Census Records for Colorado
• Indexed—1860 (as various territories, see below), 1870, 1880, 1900, 1910, 1920, 1930
• Soundex—1880, 1900, 1920
• 1870, 1880
Industry and Agriculture Schedules
• 1870, 1880
The Colorado Historical Society has microfilmed copies of the Colorado decennial census with indexes for 1860, 1870, and 1880. Although it does not currently own the Soundex to the 1900 census, one is located at the National Archives—Rocky Mountain Region in Denver and the Norlin Library, University of Colorado. The Denver Public Library—Western History and Genealogy Department holds copies of almost all microfilm of Colorado population schedules (including 1860 Kansas and Nebraska territorial schedules, which include parts of Colorado), as well as printed indexes and microfilmed Soundex. The Colorado State Archives has the 1860 censuses on microfilm for Utah, New Mexico, Nebraska, and Kansas that cover the present geographic boundaries of Colorado. No survey of available state copies of the federal censuses exists; however, Clear Creek County holds their census records for 1880, and other copies may exist. Norlin Library at University of Colorado at Boulder (see Colorado Archives, Libraries, and Societies) maintains microfilm copies of Colorado population schedules (including Kansas, Nebraska, and Utah territorial schedules), as well as most related Soundexes.
Microfilmed copies of the 1870 and 1880 mortality schedules are located at the National Archives—Rocky Mountain Region and the Denver Public Library. A printed index has been compiled. The original schedules are housed with the Daughters of the American Revolution (DAR) in Washington, D.C. A printed index has been compiled, and is also available online at www.ancestry.com.
Territorial and State
The first census in what would become Colorado was taken in 1860 as part of several territorial censuses. Arapahoe County, which covered the central eastern section, was included in the Kansas territorial census for that year. The areas of Boulder City, Altoona City, Boulder Creek Settlement, Gold Hill Settlement, Miraville City, and the Platte River Settlement were enumerated with Nebraska Territory, and are transcribed online by Ted and Carol Miller at www.rootsweb.com/~usgenweb/ne/state/1860cens.htm#colorado60. Denver City was enumerated partly with Nebraska and partly with the Kansas territorial census. The southeast portion of Colorado was enumerated in parts of Taos and Mora counties of New Mexico Territory. Leadville, although a booming mining town at the time and located in what is now Lake County, was in Utah Territory and not enumerated.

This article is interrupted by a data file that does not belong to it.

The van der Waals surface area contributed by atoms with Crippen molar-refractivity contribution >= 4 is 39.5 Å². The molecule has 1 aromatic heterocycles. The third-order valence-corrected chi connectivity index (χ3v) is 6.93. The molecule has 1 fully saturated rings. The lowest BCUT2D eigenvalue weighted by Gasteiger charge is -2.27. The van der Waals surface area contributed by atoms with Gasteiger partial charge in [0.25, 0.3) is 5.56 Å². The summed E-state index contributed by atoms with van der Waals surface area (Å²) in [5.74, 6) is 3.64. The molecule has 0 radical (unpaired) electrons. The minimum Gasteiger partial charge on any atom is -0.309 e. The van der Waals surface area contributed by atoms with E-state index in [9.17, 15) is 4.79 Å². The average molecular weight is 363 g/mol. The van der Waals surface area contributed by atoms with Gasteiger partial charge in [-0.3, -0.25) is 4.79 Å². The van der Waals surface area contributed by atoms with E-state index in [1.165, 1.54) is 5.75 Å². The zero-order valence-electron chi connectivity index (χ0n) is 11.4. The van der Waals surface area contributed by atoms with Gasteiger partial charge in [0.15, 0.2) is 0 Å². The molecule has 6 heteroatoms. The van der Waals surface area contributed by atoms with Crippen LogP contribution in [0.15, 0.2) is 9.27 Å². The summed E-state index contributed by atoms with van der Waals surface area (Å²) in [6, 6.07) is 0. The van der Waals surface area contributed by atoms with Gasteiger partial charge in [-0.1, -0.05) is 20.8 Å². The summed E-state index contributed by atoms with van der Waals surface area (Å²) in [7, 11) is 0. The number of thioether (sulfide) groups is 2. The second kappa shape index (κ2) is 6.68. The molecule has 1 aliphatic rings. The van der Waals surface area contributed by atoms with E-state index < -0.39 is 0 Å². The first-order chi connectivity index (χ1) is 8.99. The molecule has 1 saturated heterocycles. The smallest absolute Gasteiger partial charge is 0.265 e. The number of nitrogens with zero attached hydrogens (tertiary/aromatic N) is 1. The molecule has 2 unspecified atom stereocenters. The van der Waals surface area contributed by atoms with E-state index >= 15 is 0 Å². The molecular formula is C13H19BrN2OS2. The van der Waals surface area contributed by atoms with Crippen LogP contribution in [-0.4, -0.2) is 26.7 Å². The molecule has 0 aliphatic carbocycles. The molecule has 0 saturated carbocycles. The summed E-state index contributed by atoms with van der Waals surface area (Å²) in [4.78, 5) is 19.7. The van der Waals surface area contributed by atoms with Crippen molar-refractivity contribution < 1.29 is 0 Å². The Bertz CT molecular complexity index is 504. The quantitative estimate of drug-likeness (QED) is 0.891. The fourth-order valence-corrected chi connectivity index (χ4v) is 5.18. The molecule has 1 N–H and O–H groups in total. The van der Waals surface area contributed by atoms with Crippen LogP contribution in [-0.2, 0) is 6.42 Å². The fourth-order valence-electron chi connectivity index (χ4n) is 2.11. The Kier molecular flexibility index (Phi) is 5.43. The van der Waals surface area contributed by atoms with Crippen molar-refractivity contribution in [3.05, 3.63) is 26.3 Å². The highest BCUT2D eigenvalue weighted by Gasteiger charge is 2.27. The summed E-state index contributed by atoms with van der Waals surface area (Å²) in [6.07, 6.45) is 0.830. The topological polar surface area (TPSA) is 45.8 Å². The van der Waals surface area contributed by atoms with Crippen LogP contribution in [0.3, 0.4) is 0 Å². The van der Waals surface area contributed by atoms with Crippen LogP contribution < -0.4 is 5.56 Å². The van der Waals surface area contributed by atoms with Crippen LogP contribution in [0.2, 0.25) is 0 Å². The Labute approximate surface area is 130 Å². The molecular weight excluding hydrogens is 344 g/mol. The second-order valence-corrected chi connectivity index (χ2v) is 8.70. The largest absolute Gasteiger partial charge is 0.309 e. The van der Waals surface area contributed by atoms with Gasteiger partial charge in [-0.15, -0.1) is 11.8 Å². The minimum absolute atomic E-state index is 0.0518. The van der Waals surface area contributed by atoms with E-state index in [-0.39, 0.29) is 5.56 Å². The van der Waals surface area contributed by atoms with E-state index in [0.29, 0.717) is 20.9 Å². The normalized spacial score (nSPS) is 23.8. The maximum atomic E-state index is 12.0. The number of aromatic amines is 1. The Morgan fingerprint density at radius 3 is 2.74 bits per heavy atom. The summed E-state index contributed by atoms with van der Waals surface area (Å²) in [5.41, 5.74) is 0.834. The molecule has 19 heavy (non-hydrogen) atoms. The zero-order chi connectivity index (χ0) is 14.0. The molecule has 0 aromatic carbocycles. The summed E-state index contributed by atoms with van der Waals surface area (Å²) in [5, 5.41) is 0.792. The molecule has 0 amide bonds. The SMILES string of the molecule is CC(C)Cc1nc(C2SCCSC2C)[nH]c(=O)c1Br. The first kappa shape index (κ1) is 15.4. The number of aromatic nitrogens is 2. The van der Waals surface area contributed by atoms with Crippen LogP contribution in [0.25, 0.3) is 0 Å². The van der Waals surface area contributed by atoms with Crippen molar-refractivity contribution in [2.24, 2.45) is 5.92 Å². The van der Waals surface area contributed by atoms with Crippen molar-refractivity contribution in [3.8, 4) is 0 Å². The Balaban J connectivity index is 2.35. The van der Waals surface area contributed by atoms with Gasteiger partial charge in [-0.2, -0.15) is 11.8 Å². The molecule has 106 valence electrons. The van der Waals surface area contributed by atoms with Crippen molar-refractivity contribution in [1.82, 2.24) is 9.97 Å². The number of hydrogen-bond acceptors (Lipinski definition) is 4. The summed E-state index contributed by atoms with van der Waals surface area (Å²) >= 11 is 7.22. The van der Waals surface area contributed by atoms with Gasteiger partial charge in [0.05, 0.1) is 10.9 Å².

The Colorado Territory was organized in 1861, and voters residing in the territory were listed at that time. The original poll books (which list only males) remain in the Colorado State Archives and have been microfilmed. An index by the Colorado Genealogical Society Computer Interest Group has been printed, and is also available online at www.denver.lib.co.us/research/genealogy/election.html.
An 1866 enumeration was taken, but the only extant returns are for the northeastern section which included the counties of Logan, Morgan, Phillips, Sedgwick, Weld, and parts of Washington and Yuma. Heads of household with number of males over and under twenty-one and females over and under eighteen are included in a document available at the Colorado State Archives.
The microfilmed copy of the 1885 special federal census, encompassing population, agricultural, manufacturing, and mortality returns is located at the Colorado State Archives, the National Archives—Rocky Mountain Region in Denver, Colorado Historical Society, the Denver Public Library, and FHL. Most of this census is indexed at www.ancestry.com and can be searched at Colorado State Census, 1885. An excellent index to the large Arapahoe County portion (now Arapahoe, Denver and parts of Adams, Washington, and Yuma counties) has been compiled by the Colorado Genealogical Society. Several other counties have been indexed by various local societies. Some counties have abridged copies that arranged residents alphabetically, so that they appear to be indexes. However, researchers should be aware this “index” does not refer the reader to the page number of the original census and is an incomplete extraction with only partial data from the census. For complete information, the researcher will need to use the original and not the county copy.